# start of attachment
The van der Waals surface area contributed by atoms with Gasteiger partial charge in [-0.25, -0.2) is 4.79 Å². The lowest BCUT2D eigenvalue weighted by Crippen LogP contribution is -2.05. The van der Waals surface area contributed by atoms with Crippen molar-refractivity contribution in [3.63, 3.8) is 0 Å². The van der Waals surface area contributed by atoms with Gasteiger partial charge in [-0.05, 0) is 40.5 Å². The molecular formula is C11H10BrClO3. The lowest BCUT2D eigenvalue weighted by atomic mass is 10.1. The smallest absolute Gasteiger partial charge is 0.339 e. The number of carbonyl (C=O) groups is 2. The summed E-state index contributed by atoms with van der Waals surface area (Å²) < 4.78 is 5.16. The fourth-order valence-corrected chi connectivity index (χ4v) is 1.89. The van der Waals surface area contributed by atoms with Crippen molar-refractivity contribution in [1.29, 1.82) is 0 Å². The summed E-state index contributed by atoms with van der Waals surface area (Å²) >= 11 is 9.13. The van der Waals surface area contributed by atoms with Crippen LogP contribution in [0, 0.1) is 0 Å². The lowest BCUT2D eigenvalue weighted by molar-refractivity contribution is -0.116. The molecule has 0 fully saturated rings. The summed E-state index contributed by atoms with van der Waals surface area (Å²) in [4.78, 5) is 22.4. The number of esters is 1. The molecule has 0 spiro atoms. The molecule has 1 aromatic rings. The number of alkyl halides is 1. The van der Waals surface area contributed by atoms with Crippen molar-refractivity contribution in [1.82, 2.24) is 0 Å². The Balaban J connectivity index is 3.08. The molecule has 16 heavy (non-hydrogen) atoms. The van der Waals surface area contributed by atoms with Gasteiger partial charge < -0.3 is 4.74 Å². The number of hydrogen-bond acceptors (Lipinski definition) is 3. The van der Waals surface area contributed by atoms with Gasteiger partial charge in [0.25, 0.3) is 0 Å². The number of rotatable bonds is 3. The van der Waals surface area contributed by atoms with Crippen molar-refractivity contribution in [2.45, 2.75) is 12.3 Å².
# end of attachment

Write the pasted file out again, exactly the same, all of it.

The van der Waals surface area contributed by atoms with Gasteiger partial charge in [-0.25, -0.2) is 4.79 Å². The lowest BCUT2D eigenvalue weighted by Crippen LogP contribution is -2.05. The van der Waals surface area contributed by atoms with Crippen molar-refractivity contribution in [3.63, 3.8) is 0 Å². The van der Waals surface area contributed by atoms with Gasteiger partial charge in [-0.05, 0) is 40.5 Å². The molecular formula is C11H10BrClO3. The lowest BCUT2D eigenvalue weighted by atomic mass is 10.1. The smallest absolute Gasteiger partial charge is 0.339 e. The number of carbonyl (C=O) groups is 2. The summed E-state index contributed by atoms with van der Waals surface area (Å²) < 4.78 is 5.16. The fourth-order valence-corrected chi connectivity index (χ4v) is 1.89. The van der Waals surface area contributed by atoms with Crippen molar-refractivity contribution in [1.29, 1.82) is 0 Å². The summed E-state index contributed by atoms with van der Waals surface area (Å²) >= 11 is 9.13. The van der Waals surface area contributed by atoms with Crippen LogP contribution in [0, 0.1) is 0 Å². The lowest BCUT2D eigenvalue weighted by molar-refractivity contribution is -0.116. The molecule has 0 fully saturated rings. The summed E-state index contributed by atoms with van der Waals surface area (Å²) in [4.78, 5) is 22.4. The number of esters is 1. The molecule has 0 spiro atoms. The molecule has 1 aromatic rings. The number of alkyl halides is 1. The van der Waals surface area contributed by atoms with Crippen molar-refractivity contribution in [1.82, 2.24) is 0 Å². The Balaban J connectivity index is 3.08. The molecule has 16 heavy (non-hydrogen) atoms. The van der Waals surface area contributed by atoms with Gasteiger partial charge < -0.3 is 4.74 Å². The number of hydrogen-bond acceptors (Lipinski definition) is 3. The van der Waals surface area contributed by atoms with Gasteiger partial charge in [0.25, 0.3) is 0 Å². The number of rotatable bonds is 3. The van der Waals surface area contributed by atoms with Crippen molar-refractivity contribution in [2.45, 2.75) is 12.3 Å².